The effect of ethnicity on the age-of-onset of the male voice change.

Description:

The purposes of this study were to describe the characteristics of the changing male voice in 4th, 5th and 6th grade students using Cooksey's maturation stages and, to compare the age-of-onset of the male voice change in African American, White, and Hispanic male students. Participants included volunteer 4th (n = 61), 5th (n = 73), and 6th grade male students (n = 63) from 2 urban elementary schools, 5 suburban elementary schools, 1 suburban middle school and 1 urban middle school in the North Texas region. The three ethnic groups represented in this study were: African American (n = 62), White (n = 58), and Hispanic (n = 77). Results indicated that approximately 46% of 4th grade participants, 62% of 5th grade participants, and 67% of 6th grade participants were classified as changing voices. A descriptively larger percentage of African American participants were classified as changing voices than Hispanic and White participants. Also, a larger percentage of African American and Hispanic participants were descriptively classified in the more advanced stages of the voice change than White participants. Urban African American, White, and Hispanic participants had a larger percentage of males classified as changing voices than suburban African American, White, and Hispanic participants. Results of a one-way, between subjects ANOVA revealed no significant main effect for ethnicity, F (2, 51) = .42, p = .66, η2 = .02. The overall mean age-of-onset for participants in this study was approximately 11.20 years of age.

Creator(s): Fisher, Ryan Austin
Creation Date: December 2008
Partner(s):
UNT Libraries
Collection(s):
UNT Theses and Dissertations
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Total Uses: 329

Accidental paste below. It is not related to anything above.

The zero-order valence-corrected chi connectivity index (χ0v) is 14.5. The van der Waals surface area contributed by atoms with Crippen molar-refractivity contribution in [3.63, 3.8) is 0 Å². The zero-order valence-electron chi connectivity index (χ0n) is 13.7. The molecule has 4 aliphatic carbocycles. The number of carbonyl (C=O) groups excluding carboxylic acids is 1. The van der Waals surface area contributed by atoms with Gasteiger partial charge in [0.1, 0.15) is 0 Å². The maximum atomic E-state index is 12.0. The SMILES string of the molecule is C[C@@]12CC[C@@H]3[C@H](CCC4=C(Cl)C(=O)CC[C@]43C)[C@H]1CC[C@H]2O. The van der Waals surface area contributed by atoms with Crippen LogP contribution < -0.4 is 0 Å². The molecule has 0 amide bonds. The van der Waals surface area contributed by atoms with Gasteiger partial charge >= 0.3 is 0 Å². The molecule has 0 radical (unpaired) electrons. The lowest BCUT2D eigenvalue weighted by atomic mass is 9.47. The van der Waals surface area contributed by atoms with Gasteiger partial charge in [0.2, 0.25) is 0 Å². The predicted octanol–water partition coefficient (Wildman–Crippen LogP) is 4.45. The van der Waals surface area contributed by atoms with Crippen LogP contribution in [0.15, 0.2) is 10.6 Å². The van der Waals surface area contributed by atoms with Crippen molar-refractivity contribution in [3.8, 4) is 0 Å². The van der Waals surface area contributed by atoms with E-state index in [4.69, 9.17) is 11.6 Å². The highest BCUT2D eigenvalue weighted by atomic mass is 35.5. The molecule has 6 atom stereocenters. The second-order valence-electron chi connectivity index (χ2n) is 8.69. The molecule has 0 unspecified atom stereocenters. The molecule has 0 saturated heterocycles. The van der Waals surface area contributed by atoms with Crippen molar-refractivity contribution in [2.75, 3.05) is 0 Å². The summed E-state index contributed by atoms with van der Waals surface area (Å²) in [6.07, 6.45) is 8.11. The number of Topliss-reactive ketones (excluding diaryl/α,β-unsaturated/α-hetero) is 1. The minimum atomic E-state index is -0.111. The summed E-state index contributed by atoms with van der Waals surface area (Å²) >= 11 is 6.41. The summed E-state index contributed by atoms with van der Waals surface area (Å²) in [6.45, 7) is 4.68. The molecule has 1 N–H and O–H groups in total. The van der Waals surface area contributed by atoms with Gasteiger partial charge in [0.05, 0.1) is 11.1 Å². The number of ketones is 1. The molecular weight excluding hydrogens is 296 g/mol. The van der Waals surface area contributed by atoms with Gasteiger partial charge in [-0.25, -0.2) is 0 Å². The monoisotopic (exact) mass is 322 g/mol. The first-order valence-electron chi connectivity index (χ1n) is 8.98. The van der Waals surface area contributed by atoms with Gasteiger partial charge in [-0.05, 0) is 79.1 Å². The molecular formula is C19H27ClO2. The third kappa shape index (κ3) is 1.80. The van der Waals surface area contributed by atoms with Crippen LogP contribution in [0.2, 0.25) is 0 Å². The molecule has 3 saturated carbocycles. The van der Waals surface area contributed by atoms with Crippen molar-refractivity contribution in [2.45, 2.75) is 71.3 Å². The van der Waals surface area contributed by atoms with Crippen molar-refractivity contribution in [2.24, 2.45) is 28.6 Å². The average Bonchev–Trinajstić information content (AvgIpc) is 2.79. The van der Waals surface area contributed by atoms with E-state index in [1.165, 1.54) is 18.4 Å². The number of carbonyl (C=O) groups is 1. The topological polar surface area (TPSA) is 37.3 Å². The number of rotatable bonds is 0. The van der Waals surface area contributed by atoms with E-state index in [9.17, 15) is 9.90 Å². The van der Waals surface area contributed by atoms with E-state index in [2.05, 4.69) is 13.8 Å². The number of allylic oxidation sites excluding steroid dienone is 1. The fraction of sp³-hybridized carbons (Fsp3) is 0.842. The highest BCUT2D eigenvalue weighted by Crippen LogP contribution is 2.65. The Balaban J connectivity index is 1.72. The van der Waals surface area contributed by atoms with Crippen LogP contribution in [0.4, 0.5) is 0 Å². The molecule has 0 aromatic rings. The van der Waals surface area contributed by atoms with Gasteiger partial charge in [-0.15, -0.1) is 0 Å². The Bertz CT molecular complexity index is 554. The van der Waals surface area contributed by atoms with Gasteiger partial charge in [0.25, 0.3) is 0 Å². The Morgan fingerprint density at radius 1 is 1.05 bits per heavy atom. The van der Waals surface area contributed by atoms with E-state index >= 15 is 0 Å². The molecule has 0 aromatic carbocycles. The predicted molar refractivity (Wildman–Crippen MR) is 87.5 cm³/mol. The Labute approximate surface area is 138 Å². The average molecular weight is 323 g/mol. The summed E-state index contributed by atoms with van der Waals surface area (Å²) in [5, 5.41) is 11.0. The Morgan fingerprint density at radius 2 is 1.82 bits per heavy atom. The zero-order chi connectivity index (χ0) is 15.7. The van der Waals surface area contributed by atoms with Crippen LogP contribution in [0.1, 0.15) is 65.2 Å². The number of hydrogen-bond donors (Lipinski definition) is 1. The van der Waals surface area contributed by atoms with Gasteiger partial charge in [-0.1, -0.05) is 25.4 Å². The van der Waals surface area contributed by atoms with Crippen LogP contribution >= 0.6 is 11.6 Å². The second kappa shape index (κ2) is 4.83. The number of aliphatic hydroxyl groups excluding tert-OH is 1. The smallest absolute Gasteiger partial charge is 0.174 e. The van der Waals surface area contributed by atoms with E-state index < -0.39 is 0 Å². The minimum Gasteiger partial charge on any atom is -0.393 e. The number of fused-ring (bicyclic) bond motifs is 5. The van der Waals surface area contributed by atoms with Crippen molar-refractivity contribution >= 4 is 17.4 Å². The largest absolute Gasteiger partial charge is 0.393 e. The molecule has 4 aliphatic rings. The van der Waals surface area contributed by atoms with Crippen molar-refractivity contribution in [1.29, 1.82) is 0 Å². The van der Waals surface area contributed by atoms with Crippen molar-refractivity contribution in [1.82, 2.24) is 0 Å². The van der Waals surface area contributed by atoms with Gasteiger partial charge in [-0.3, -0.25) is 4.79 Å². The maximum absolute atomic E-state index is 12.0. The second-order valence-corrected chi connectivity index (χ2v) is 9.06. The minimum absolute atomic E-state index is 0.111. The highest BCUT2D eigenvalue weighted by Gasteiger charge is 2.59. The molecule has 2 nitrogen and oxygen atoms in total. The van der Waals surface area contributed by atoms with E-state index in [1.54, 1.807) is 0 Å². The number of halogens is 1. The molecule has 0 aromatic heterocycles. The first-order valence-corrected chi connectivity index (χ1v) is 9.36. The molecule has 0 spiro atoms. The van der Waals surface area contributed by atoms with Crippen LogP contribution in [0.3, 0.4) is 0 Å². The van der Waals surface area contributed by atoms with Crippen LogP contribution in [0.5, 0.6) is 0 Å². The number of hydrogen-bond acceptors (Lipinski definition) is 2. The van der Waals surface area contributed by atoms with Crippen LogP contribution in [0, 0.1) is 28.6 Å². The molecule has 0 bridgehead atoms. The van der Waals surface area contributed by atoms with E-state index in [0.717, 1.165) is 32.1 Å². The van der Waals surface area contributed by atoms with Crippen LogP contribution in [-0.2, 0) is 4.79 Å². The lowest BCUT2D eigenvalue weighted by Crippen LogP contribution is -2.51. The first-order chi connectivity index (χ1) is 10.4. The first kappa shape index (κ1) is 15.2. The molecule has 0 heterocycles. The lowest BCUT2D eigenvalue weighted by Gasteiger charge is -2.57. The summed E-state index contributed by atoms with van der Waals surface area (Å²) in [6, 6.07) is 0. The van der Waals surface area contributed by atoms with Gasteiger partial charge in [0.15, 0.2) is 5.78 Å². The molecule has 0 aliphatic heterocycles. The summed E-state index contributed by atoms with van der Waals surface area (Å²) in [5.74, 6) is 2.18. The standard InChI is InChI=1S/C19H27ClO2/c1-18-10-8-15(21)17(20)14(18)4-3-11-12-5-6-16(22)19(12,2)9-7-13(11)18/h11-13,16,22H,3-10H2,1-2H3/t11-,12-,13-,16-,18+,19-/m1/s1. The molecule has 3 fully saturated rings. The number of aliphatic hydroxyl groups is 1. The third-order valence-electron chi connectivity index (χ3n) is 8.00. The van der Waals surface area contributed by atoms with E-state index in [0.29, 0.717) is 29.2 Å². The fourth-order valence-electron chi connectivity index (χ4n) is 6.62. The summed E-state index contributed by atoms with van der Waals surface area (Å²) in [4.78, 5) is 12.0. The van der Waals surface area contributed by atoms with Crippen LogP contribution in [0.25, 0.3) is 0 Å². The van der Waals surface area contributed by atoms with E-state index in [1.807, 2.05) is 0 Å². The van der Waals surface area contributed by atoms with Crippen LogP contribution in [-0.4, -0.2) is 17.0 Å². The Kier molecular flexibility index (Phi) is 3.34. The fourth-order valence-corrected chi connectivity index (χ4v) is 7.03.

Past 30 days: 1
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Publisher Info:
Publisher Name: University of North Texas
Place of Publication: Denton, Texas
Date(s):
  • Creation: December 2008
  • Digitized: August 19, 2009
Description:

The purposes of this study were to describe the characteristics of the changing male voice in 4th, 5th and 6th grade students using Cooksey's maturation stages and, to compare the age-of-onset of the male voice change in African American, White, and Hispanic male students. Participants included volunteer 4th (n = 61), 5th (n = 73), and 6th grade male students (n = 63) from 2 urban elementary schools, 5 suburban elementary schools, 1 suburban middle school and 1 urban middle school in the North Texas region. The three ethnic groups represented in this study were: African American (n = 62), White (n = 58), and Hispanic (n = 77). Results indicated that approximately 46% of 4th grade participants, 62% of 5th grade participants, and 67% of 6th grade participants were classified as changing voices. A descriptively larger percentage of African American participants were classified as changing voices than Hispanic and White participants. Also, a larger percentage of African American and Hispanic participants were descriptively classified in the more advanced stages of the voice change than White participants. Urban African American, White, and Hispanic participants had a larger percentage of males classified as changing voices than suburban African American, White, and Hispanic participants. Results of a one-way, between subjects ANOVA revealed no significant main effect for ethnicity, F (2, 51) = .42, p = .66, η2 = .02. The overall mean age-of-onset for participants in this study was approximately 11.20 years of age.

Degree:
Level: Doctoral
Discipline: Music Education
Department: College of Music
Language(s):
Subject(s):
Keyword(s): Male voice change | age-of-onset | voice maturation | suburban school | urban school | ethnicity
Contributor(s):
Partner:
UNT Libraries
Collection:
UNT Theses and Dissertations
Identifier:
  • OCLC: 464598133 |
  • CALL-NO: MT821 .F57 2008
  • UNTCAT: b3801260 |
  • ARK: ark:/67531/metadc9781
Resource Type: Thesis or Dissertation
Format: Text
Rights:
Access: Public
License: Copyright
Holder: Fisher, Ryan Austin
Statement: Copyright is held by the author, unless otherwise noted. All rights reserved.